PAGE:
Much of Mr. Pompeo’s speech, some American officials cautioned, represented an inflated rehash of information about the ties between Al Qaeda and Iran that has long been known.

“The relationship between Al Qaeda and Iran is far more complicated than the picture laid out by Secretary of State Pompeo,” said Colin P. Clarke, a counterterrorism analyst at the Soufan Group, a New York-based security consulting firm.

Mr. Clarke said Mr. Pompeo’s characterizations obfuscated important details about the differences in ideology, target preferences and other critical factors between Iran and Al Qaeda.

Analysts also pointed out that even as Mr. Pompeo heralded a new dawn for Al Qaeda, in March he had dismissed Al Qaeda’s significance in arguing why the United States should support a peace deal with the Taliban that called for withdrawing troops from Afghanistan.

“Al Qaeda is a shadow of its former self,” Mr. Pompeo said then.

It is true that Iran has consistently and unconvincingly denied housing Qaeda officials.

Terrorism experts have suggested that Tehran allowed Qaeda officials to remain in Iran after the attacks of Sept. 11, 2001, as insurance that the group would not conduct operations in the country. American counterterrorism officials believe Iran may have allowed them to stay to run operations against the United States, a common adversary.

Bahram Ghasemi, an Iranian Foreign Ministry spokesman at the time, said in 2018 that because of Iran’s long, porous border with Afghanistan, some Qaeda members had entered Iran, but they had been detained and returned to their home countries.

Osama bin Laden’s son Hamza bin Laden and other members of his family were freed by Iran in 2011 in exchange for an Iranian diplomat abducted in Pakistan. White House officials said last year that Hamza bin Laden had been killed in a counterterrorism operation in the Afghanistan-Pakistan region.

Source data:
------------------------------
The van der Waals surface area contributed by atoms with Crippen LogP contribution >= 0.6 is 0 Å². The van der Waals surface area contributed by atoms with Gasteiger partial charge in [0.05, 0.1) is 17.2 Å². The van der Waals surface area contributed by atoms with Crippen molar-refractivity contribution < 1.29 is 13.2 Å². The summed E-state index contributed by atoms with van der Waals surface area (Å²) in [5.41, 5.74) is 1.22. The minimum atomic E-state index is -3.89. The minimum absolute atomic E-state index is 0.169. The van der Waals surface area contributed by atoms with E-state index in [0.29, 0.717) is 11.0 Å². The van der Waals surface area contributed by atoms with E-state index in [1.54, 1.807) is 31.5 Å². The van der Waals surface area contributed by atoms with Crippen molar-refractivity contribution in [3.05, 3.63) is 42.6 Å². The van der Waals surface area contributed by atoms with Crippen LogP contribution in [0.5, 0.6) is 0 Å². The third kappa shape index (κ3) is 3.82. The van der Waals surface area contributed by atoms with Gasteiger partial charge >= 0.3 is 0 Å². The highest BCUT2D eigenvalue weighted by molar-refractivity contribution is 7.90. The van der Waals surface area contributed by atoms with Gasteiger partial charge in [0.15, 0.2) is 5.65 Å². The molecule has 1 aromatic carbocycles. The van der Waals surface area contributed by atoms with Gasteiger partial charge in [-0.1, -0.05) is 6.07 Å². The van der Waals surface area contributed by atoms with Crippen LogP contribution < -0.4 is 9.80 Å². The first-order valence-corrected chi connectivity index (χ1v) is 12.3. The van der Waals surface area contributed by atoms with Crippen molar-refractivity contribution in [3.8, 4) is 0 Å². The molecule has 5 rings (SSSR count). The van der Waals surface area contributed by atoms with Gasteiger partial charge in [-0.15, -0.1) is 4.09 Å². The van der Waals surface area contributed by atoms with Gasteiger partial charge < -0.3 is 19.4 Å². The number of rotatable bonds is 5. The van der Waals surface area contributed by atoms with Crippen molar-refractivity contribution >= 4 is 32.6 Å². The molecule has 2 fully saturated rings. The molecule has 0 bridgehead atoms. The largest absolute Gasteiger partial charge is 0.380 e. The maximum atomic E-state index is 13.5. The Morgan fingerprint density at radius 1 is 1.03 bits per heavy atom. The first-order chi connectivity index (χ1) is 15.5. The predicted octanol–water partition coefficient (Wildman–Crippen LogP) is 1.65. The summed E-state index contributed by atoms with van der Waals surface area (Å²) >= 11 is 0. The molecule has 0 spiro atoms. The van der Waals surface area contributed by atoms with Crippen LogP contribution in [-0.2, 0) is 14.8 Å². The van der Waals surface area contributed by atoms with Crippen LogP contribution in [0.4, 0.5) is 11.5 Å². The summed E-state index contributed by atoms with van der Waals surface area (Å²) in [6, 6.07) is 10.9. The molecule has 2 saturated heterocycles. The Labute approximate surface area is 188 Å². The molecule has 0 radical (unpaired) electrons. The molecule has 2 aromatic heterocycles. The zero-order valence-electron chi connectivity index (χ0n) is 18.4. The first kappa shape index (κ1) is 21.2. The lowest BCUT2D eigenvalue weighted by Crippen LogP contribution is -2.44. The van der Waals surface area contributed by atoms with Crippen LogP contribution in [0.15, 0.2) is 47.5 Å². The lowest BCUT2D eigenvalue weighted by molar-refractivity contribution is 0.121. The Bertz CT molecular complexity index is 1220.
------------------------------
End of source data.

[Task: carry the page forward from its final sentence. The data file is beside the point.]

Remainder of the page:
Mr. al-Masri was one of the few high-ranking members of the organization to survive the American hunt for the perpetrators of 9/11 and other attacks. When he and other Qaeda leaders fled to Iran, they were initially kept under house arrest.

In 2015, Iran announced a deal with Al Qaeda in which it released five of the organization’s leaders, including Mr. al-Masri, in exchange for an Iranian diplomat who had been abducted in Yemen.

In his speech, Mr. Pompeo said surviving deputies to Al Qaeda’s spiritual leader, Ayman al-Zawahri, were “living a normal life” in Tehran. He said the Iranian government was allowing Qaeda militants to communicate with one another, raise funds and carry out other operational functions that were previously done from Afghanistan and Pakistan.

He announced new sanctions against two Iranian-based Qaeda officials — Muhammad Abbatay, who is also known as Abd al-Rahman al-Maghrebi, and Sultan Yusuf Hasan — and three leaders of a Kurdish offshoot of Al Qaeda who operate on the Iraq-Iran border.

Mr. Pompeo also announced a $7 million reward for information leading to the arrest of Mr. al-Maghrebi, who is Mr. Zawahri’s son-in-law. State Department officials would not comment on Mr. Zawahri’s whereabouts, including whether he was in Iran.